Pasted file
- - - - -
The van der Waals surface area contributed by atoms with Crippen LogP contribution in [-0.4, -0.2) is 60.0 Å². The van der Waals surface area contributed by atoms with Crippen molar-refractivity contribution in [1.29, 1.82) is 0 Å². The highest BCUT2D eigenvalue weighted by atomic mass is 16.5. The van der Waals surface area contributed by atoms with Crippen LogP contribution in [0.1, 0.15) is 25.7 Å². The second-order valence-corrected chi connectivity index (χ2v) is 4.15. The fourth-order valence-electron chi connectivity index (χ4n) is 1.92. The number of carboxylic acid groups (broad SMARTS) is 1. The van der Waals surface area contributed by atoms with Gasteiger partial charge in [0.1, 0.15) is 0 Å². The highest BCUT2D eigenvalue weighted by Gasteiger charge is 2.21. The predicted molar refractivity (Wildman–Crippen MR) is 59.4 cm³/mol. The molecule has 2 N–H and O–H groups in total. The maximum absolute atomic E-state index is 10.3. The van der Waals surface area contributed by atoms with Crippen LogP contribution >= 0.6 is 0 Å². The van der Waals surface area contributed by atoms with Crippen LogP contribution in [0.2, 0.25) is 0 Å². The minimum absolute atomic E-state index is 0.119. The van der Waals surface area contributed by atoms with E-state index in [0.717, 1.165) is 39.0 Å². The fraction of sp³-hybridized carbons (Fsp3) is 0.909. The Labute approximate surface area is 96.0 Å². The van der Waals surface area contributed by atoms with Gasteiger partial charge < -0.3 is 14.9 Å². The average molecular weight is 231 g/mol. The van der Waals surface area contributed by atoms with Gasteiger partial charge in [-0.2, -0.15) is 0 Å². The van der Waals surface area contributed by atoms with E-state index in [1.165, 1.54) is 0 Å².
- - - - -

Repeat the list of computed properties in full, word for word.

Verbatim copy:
The van der Waals surface area contributed by atoms with Crippen LogP contribution in [-0.4, -0.2) is 60.0 Å². The van der Waals surface area contributed by atoms with Crippen molar-refractivity contribution in [1.29, 1.82) is 0 Å². The highest BCUT2D eigenvalue weighted by atomic mass is 16.5. The van der Waals surface area contributed by atoms with Crippen LogP contribution in [0.1, 0.15) is 25.7 Å². The second-order valence-corrected chi connectivity index (χ2v) is 4.15. The fourth-order valence-electron chi connectivity index (χ4n) is 1.92. The number of carboxylic acid groups (broad SMARTS) is 1. The van der Waals surface area contributed by atoms with Gasteiger partial charge in [0.1, 0.15) is 0 Å². The highest BCUT2D eigenvalue weighted by Gasteiger charge is 2.21. The predicted molar refractivity (Wildman–Crippen MR) is 59.4 cm³/mol. The molecule has 2 N–H and O–H groups in total. The maximum absolute atomic E-state index is 10.3. The van der Waals surface area contributed by atoms with Crippen LogP contribution >= 0.6 is 0 Å². The van der Waals surface area contributed by atoms with Crippen LogP contribution in [0.2, 0.25) is 0 Å². The minimum absolute atomic E-state index is 0.119. The van der Waals surface area contributed by atoms with E-state index in [0.717, 1.165) is 39.0 Å². The fraction of sp³-hybridized carbons (Fsp3) is 0.909. The Labute approximate surface area is 96.0 Å². The van der Waals surface area contributed by atoms with Gasteiger partial charge < -0.3 is 14.9 Å². The average molecular weight is 231 g/mol. The van der Waals surface area contributed by atoms with Gasteiger partial charge in [-0.2, -0.15) is 0 Å². The van der Waals surface area contributed by atoms with E-state index in [1.165, 1.54) is 0 Å².